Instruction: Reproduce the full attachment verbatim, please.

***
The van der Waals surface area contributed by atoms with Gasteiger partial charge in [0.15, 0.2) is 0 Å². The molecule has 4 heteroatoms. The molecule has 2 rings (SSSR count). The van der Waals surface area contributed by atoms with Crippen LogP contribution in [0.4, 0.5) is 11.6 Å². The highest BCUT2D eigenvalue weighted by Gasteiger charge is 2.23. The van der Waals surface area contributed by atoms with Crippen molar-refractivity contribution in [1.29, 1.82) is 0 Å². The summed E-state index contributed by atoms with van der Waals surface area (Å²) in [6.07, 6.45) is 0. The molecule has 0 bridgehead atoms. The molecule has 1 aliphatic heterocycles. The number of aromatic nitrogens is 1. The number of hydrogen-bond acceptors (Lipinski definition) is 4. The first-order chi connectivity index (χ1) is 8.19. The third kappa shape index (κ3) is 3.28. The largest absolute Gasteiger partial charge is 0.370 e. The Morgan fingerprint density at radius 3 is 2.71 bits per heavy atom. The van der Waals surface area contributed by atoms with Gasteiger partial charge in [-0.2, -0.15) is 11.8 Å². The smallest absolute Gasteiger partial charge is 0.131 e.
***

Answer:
The van der Waals surface area contributed by atoms with Gasteiger partial charge in [0.15, 0.2) is 0 Å². The molecule has 4 heteroatoms. The molecule has 2 rings (SSSR count). The van der Waals surface area contributed by atoms with Crippen LogP contribution in [0.4, 0.5) is 11.6 Å². The highest BCUT2D eigenvalue weighted by Gasteiger charge is 2.23. The van der Waals surface area contributed by atoms with Crippen molar-refractivity contribution in [1.29, 1.82) is 0 Å². The summed E-state index contributed by atoms with van der Waals surface area (Å²) in [6.07, 6.45) is 0. The molecule has 0 bridgehead atoms. The molecule has 1 aliphatic heterocycles. The number of aromatic nitrogens is 1. The number of hydrogen-bond acceptors (Lipinski definition) is 4. The first-order chi connectivity index (χ1) is 8.19. The third kappa shape index (κ3) is 3.28. The largest absolute Gasteiger partial charge is 0.370 e. The Morgan fingerprint density at radius 3 is 2.71 bits per heavy atom. The van der Waals surface area contributed by atoms with Gasteiger partial charge in [-0.2, -0.15) is 11.8 Å². The smallest absolute Gasteiger partial charge is 0.131 e.